Thirty years ago, today, I was diagnosed with Multiple Sclerosis. In the previous November I was in Queens Square London getting a battery of test done. This included an MRI (Magnetic Resonance Imaging) and a lumbar puncture (LP). The MRI was a new diagnosis test at the time, as they had just started to use gadolinium as a contrasting agent to see active MS lesions. I was a part of a research study, but all I could think of during the diagnosis phase was the pain associated with the LP. Every time I stood or sat up, the pain in my head was intense. It felt like my head was being crushed, I can still remember the pain.

It was 2.5 months later that I visited my neurologist in his office to find out why I had been getting all these strange symptoms. Tingles, numbness which reached from my toes to my chest, and a right leg which would get so heavy, I could only drag it behind me. I had no idea what I was going to be told, but I thought I might have a slipped disk. The doctor sat me down and mentioned oligoclonal banding in my CSF (Central Spinal Fluid), altered neurological tests and lesions on my spinal cord. He said, given my symptoms, and the test results;

I had Multiple Sclerosis.

Get Support
Encyclopedia entry for Multiple Sclerosis

These were words I had never heard before. I asked was there anything I could do and he said “Nothing, just keep doing what you are doing”. He did mention I could start taking Evening Primrose Oil, which contains gamma linolenic acid (GLA) as GLA is one of the building blocks for the myelin sheath which covers our nerves. Other than this I have very little memory of anything else said at that appointment. I went home in a daze.

When I got home, I checked my encyclopedia (in those days there was no Internet or Google) to read a very brief description of the disease. My next task was to phone home to my parents in Ireland. It was a quick call, as they were expensive, and then I headed into work.

Looking back I now realise how bleak things were at then. I could be diagnosed, but there was no treatment, and the prospects were I would be in a wheelchair, unable to do anything. Now, newly diagnosed have a much better prospect with many disease modifying drugs available and the disease is understood much better. Exercise and diet can help slow progression and last week we learned the Epstein-Barr Virus could be responsible for many of us getting this horrific illness. Things have really progressed.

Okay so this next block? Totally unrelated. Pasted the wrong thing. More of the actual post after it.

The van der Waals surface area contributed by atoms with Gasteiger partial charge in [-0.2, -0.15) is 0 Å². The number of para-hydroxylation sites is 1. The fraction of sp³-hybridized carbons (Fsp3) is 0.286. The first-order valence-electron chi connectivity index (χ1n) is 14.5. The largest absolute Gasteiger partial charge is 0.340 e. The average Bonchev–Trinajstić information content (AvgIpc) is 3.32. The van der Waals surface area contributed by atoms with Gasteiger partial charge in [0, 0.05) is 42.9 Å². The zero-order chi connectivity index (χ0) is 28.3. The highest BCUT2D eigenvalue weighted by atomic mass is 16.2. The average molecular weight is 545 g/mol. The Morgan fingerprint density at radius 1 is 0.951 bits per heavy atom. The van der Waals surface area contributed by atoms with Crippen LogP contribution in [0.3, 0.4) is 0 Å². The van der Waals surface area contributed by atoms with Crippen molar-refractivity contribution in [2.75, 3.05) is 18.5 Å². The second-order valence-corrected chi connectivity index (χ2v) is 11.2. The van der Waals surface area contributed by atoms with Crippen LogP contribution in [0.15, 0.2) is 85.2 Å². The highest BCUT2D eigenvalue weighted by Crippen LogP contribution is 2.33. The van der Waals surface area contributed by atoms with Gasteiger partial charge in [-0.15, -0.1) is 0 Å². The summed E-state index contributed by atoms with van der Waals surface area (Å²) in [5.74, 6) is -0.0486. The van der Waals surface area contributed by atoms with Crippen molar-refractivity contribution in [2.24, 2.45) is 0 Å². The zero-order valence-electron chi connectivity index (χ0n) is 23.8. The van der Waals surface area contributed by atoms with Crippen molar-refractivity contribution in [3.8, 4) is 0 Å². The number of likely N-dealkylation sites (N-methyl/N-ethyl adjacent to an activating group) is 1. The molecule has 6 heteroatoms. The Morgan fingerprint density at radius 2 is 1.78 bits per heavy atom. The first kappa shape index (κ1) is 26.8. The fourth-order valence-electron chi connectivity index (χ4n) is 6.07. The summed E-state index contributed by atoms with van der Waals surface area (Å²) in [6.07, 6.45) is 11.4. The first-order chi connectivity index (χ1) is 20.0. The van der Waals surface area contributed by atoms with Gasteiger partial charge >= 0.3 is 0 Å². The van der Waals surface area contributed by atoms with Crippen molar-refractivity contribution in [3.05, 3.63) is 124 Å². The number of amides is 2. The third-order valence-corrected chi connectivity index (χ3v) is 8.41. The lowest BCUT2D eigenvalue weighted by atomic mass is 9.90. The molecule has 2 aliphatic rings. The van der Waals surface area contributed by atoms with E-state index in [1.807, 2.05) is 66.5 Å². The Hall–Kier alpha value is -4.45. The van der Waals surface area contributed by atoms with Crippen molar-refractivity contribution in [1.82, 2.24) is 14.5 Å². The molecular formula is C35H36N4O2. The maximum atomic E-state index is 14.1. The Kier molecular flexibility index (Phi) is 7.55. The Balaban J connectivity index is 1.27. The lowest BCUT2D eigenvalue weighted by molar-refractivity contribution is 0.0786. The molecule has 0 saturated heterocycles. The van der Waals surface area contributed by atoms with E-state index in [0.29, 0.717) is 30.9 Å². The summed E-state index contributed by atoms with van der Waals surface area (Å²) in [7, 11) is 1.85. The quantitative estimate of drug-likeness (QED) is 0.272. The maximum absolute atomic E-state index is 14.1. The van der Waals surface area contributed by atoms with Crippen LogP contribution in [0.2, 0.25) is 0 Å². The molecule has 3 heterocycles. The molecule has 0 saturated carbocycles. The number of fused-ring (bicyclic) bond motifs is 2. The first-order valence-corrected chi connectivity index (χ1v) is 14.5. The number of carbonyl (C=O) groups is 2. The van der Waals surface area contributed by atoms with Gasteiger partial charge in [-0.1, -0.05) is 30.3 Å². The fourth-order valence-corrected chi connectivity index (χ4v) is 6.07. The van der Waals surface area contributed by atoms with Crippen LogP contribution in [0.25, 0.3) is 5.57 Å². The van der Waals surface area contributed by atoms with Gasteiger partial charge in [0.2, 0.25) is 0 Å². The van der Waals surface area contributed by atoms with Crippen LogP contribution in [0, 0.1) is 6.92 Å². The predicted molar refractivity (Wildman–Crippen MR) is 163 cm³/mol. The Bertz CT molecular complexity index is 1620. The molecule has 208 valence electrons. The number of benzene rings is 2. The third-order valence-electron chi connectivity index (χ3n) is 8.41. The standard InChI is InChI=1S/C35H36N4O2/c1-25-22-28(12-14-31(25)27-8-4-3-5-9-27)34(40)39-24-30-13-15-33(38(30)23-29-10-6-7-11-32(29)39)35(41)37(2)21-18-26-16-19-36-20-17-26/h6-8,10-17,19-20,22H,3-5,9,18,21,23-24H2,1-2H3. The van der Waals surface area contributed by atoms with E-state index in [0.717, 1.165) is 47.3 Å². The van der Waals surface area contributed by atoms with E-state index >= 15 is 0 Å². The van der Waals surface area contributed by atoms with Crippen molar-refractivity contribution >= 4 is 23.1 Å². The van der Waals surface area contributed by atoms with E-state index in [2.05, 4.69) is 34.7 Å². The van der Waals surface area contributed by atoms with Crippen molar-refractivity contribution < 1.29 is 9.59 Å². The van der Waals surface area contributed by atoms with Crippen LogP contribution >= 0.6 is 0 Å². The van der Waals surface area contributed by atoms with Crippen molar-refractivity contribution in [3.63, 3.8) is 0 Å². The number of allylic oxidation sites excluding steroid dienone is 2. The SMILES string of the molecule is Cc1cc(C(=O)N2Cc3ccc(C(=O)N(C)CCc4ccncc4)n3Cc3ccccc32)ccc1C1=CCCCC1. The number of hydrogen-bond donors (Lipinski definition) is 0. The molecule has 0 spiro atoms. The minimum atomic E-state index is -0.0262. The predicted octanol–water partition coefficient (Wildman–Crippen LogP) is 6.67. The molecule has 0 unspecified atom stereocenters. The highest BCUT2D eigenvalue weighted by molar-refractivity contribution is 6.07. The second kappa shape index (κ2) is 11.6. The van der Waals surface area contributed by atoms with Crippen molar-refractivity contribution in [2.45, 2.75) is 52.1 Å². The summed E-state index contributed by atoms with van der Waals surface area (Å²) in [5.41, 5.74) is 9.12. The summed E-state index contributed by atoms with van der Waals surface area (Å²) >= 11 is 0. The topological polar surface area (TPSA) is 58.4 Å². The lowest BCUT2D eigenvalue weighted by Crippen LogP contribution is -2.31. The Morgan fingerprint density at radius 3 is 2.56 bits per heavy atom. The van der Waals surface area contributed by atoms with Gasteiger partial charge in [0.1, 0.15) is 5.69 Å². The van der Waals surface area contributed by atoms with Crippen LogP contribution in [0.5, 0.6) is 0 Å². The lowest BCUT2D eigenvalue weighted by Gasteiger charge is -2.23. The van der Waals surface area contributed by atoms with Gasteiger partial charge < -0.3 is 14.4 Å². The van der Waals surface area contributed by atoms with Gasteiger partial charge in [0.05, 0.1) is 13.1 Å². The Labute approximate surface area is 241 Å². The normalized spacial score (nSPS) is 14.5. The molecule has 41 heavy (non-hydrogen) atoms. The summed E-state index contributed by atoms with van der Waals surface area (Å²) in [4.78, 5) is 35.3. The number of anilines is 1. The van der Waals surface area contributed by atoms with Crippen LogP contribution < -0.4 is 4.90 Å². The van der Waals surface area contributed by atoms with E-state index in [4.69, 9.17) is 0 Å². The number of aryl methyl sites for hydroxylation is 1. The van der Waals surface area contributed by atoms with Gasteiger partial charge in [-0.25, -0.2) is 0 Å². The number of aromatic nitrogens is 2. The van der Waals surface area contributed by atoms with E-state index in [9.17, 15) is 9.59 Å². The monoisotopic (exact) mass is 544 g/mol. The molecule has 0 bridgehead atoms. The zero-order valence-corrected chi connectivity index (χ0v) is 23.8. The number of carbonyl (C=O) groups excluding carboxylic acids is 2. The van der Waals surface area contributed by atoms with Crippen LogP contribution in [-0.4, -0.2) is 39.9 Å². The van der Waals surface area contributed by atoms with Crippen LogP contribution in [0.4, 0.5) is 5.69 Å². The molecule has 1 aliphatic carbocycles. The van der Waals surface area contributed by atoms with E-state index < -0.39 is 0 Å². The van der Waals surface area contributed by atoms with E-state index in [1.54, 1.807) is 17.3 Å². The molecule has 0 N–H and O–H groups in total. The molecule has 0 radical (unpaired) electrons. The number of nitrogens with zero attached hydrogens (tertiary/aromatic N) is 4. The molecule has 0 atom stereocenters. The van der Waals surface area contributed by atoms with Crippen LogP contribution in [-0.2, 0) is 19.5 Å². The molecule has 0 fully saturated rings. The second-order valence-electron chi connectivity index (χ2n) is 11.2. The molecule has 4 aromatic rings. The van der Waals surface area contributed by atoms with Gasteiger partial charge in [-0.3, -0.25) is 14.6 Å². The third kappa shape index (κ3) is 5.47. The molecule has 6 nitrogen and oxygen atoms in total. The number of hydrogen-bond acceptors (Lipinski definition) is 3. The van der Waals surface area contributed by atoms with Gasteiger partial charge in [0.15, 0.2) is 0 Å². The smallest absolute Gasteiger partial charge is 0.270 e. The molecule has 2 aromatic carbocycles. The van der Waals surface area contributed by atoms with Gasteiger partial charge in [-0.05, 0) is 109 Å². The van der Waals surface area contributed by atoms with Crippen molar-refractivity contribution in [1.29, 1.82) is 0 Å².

Now I have Secondary Progressive MS, my disability is gradually getting worse. Mobility worsens and then I find some solution like Functional Electrical Stimulation, IV steroids, or cannabis, which reverses some of the decline. But my disability is still getting worse.

I have found something which I can do which will help future patients. Advocacy has become my purpose. Getting a chance to influence research, how it is conducted, and I am now actively trying to improve how medicine is taught, getting patients to be an active part of the curriculum. Tomorrow I will be giving a Keynote talk at the Patients as Partners – Europe conference. These opportunities have allowed me to turn an ugly beast of a disease, into a glowing purpose, bringing a shining light into the lives of other people living with MS.

So much has changed!!

What was your diagnosis like? How do you see your life now? Let me know in the comments.

Previous post Healthy Living Tips for New Wheelchair Users
Next post Excluded, again, by the people who say they want to include us

Leave a Reply

This site uses Akismet to reduce spam. Learn how your comment data is processed.